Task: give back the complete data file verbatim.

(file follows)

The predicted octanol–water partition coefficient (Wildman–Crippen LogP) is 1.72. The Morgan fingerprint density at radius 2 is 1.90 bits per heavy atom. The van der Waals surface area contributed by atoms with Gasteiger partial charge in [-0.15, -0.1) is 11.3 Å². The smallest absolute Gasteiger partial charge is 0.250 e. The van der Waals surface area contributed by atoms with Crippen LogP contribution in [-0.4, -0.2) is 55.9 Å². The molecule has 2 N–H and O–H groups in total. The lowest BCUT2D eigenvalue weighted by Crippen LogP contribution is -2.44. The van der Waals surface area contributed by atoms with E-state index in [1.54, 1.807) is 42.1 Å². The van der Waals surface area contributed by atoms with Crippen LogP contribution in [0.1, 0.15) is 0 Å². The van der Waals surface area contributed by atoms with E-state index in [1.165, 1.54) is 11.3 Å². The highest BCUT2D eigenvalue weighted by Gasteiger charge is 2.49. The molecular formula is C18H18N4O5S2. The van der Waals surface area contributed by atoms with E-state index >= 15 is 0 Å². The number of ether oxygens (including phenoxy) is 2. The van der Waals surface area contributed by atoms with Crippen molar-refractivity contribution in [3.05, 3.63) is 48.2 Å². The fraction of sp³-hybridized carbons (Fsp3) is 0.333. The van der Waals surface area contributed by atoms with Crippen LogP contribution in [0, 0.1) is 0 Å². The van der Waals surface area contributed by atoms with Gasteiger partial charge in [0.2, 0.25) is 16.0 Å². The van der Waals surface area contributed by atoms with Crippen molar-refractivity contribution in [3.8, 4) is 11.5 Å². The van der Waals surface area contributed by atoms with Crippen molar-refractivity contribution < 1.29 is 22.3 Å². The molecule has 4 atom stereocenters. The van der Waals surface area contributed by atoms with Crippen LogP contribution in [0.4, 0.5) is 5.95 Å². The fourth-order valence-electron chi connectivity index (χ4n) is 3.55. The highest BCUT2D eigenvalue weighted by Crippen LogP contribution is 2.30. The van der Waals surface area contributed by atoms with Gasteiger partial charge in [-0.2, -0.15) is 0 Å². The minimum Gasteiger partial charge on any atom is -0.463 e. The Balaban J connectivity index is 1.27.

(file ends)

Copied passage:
The predicted octanol–water partition coefficient (Wildman–Crippen LogP) is 1.72. The Morgan fingerprint density at radius 2 is 1.90 bits per heavy atom. The van der Waals surface area contributed by atoms with Gasteiger partial charge in [-0.15, -0.1) is 11.3 Å². The smallest absolute Gasteiger partial charge is 0.250 e. The van der Waals surface area contributed by atoms with Crippen LogP contribution in [-0.4, -0.2) is 55.9 Å². The molecule has 2 N–H and O–H groups in total. The lowest BCUT2D eigenvalue weighted by Crippen LogP contribution is -2.44. The van der Waals surface area contributed by atoms with E-state index in [1.54, 1.807) is 42.1 Å². The van der Waals surface area contributed by atoms with Crippen LogP contribution in [0.1, 0.15) is 0 Å². The van der Waals surface area contributed by atoms with E-state index in [1.165, 1.54) is 11.3 Å². The highest BCUT2D eigenvalue weighted by Gasteiger charge is 2.49. The molecular formula is C18H18N4O5S2. The van der Waals surface area contributed by atoms with E-state index >= 15 is 0 Å². The number of ether oxygens (including phenoxy) is 2. The van der Waals surface area contributed by atoms with Crippen molar-refractivity contribution in [3.05, 3.63) is 48.2 Å². The fraction of sp³-hybridized carbons (Fsp3) is 0.333. The van der Waals surface area contributed by atoms with Crippen LogP contribution in [0, 0.1) is 0 Å². The van der Waals surface area contributed by atoms with Gasteiger partial charge in [0.2, 0.25) is 16.0 Å². The van der Waals surface area contributed by atoms with Crippen molar-refractivity contribution in [3.8, 4) is 11.5 Å². The van der Waals surface area contributed by atoms with Crippen molar-refractivity contribution < 1.29 is 22.3 Å². The molecule has 4 atom stereocenters. The van der Waals surface area contributed by atoms with Crippen LogP contribution in [0.4, 0.5) is 5.95 Å². The fourth-order valence-electron chi connectivity index (χ4n) is 3.55. The highest BCUT2D eigenvalue weighted by Crippen LogP contribution is 2.30. The van der Waals surface area contributed by atoms with Gasteiger partial charge in [-0.2, -0.15) is 0 Å². The minimum Gasteiger partial charge on any atom is -0.463 e. The Balaban J connectivity index is 1.27.